Veterans give official an earful
BECKLEY, W.Va. -- West Virginia's elected officials, the state Department of Veterans Assistance and the federal Department of Veterans Affairs need to do a better job communicating with each other to better serve the needs of the state's veterans, according to veterans who spoke at a public meeting in Beckley Wednesday.
Rick Thompson, West Virginia's new secretary of veterans assistance, kicked off a statewide "listening tour" in Beckley, which he hopes will help him better understand and serve the state's more than 170,000 veterans and also make veterans aware of what the department can do.
"I wanted to learn as much as I could from my fellow veterans as fast as I could," Thompson said. "One of the main goals of this is to get the word out about the West Virginia Department of Veterans Assistance."
Thompson emphasized veterans' hospitals, Workforce West Virginia and the GI Bill and other higher education programs as services available to the state's veterans.
"Only 40 percent of our veterans are taking advantage of higher education benefits," Thompson said. "My job as secretary is to make sure I can get veterans using our services."
Ellis Vest, of Beckley, was one of about 15 veterans who attended the meeting at the Raleigh County Commission on Aging. He spoke about his frustration with the VA's delays in processing his disability claims and appeals.
Vest, who said he has post traumatic stress disorder and is classified as 90 percent disabled, said he has contacted all his elected officials and has no complaints about how he's been treated, but it's not getting him anywhere closer to getting benefits he says he's entitled to.
"You put everything together and you hurry up and wait, you just wait," Vest said.
In applying for benefits available to him, Vest is already ahead of many veterans.
"For a long time I dealt with the stigma of asking for help, until one guy told me it took the courage of a warrior to ask for help," Vest said. "Some guys don't even have the first idea how to file a claim."
Ray Erskine, of the Vietnam Veterans of America chapter from White Sulphur Springs, spoke on behalf of eight other veterans who could not attend the meeting.
They wanted explanations for the lengthy delays in benefit updates and claim responses. Erskine also suggested more general medical training for people who interact with veterans so that if somebody, for example, files a claim for diabetes, the benefit associate might also ask if they have related health problems, like hypertension.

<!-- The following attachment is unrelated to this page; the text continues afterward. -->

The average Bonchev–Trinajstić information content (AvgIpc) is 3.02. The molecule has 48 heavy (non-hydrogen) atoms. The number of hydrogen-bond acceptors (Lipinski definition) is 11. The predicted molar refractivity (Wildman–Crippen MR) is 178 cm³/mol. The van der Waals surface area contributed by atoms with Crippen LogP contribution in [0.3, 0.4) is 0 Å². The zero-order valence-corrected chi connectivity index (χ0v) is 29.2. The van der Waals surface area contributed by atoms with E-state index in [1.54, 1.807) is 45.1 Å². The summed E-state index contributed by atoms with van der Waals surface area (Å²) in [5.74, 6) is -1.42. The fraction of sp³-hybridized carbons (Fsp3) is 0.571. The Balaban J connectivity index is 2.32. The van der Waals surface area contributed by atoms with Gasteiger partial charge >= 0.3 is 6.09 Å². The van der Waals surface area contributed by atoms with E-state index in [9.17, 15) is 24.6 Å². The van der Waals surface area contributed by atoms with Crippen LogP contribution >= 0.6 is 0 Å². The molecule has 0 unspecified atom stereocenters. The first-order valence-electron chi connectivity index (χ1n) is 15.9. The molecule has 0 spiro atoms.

Erskine described the state's veterans services as fair, but said they could certainly be better and the improvements need to come soon.
"We're Vietnam veterans, we don't have so much longer. Everyday someone is dying," he said. "With all of the things we've been through, why is the government putting us off? It didn't put us off when we were drafted."
Katie Erskine works to teach veterans in Monroe, Clay and Greenbrier Counties about how health care will change under the Affordable Care Act.
She said the most important thing to know is that health coverage received through the VA does count as insurance coverage for the purposes of the ACA's insurance mandate, so nothing has to change for veterans who are currently covered or eligible for coverage.
But children and spouses of veterans will need to get insurance if they don't already have it, either through the state's Medicaid expansion, or from private insurance purchased on the state exchange.
Thompson will hold four more "listening tour" events. They will be:
* Today at 1 p.m. at American Legion Post 177, 6024 U.S. 60 East in Barboursville.
* Sept. 18 at 5 p.m. at VFW Post 673, 430 West Pike St., in Clarksburg.
* Sept. 19 at 4 p.m. at American Legion Post 14, 125 West Race St., in Martinsburg.
* Sept. 26 at 4 p.m. at American Legion Post 3, 800 1st St., in Moundsville.
Veterans, veterans' organizations and military families are encouraged to attend.
Reach David Gutman at email@example.com or 304-348-5119.